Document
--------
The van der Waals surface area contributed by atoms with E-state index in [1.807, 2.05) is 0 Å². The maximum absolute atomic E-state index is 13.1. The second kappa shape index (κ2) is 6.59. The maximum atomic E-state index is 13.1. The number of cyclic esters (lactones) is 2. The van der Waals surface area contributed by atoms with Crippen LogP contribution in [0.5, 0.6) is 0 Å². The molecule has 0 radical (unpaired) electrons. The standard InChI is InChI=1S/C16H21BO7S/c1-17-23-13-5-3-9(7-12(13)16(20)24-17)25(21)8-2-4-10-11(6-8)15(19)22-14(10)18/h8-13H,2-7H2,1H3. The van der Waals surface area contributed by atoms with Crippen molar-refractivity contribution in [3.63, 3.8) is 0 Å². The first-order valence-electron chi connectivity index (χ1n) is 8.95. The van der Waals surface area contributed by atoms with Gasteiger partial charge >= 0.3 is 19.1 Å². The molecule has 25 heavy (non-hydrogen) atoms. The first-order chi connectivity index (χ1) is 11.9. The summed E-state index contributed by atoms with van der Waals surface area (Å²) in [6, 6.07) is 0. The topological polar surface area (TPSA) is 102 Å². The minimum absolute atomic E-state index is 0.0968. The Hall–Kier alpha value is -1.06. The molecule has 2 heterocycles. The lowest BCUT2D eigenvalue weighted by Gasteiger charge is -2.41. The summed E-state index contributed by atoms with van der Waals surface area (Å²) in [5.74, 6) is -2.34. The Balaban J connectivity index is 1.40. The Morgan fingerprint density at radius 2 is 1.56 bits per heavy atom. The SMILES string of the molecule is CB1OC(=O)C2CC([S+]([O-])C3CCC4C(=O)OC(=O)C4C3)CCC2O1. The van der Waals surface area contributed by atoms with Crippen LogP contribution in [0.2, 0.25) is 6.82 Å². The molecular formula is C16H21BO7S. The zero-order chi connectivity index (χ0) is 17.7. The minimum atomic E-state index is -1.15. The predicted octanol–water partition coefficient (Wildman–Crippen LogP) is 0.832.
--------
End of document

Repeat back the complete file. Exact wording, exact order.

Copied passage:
The van der Waals surface area contributed by atoms with E-state index in [1.807, 2.05) is 0 Å². The maximum absolute atomic E-state index is 13.1. The second kappa shape index (κ2) is 6.59. The maximum atomic E-state index is 13.1. The number of cyclic esters (lactones) is 2. The van der Waals surface area contributed by atoms with Crippen LogP contribution in [0.5, 0.6) is 0 Å². The molecule has 0 radical (unpaired) electrons. The standard InChI is InChI=1S/C16H21BO7S/c1-17-23-13-5-3-9(7-12(13)16(20)24-17)25(21)8-2-4-10-11(6-8)15(19)22-14(10)18/h8-13H,2-7H2,1H3. The van der Waals surface area contributed by atoms with Crippen molar-refractivity contribution in [3.63, 3.8) is 0 Å². The first-order valence-electron chi connectivity index (χ1n) is 8.95. The van der Waals surface area contributed by atoms with Gasteiger partial charge >= 0.3 is 19.1 Å². The molecule has 25 heavy (non-hydrogen) atoms. The first-order chi connectivity index (χ1) is 11.9. The summed E-state index contributed by atoms with van der Waals surface area (Å²) in [6, 6.07) is 0. The topological polar surface area (TPSA) is 102 Å². The minimum absolute atomic E-state index is 0.0968. The Hall–Kier alpha value is -1.06. The molecule has 2 heterocycles. The lowest BCUT2D eigenvalue weighted by Gasteiger charge is -2.41. The summed E-state index contributed by atoms with van der Waals surface area (Å²) in [5.74, 6) is -2.34. The Balaban J connectivity index is 1.40. The Morgan fingerprint density at radius 2 is 1.56 bits per heavy atom. The SMILES string of the molecule is CB1OC(=O)C2CC([S+]([O-])C3CCC4C(=O)OC(=O)C4C3)CCC2O1. The van der Waals surface area contributed by atoms with Crippen LogP contribution in [0.2, 0.25) is 6.82 Å². The molecular formula is C16H21BO7S. The zero-order chi connectivity index (χ0) is 17.7. The minimum atomic E-state index is -1.15. The predicted octanol–water partition coefficient (Wildman–Crippen LogP) is 0.832.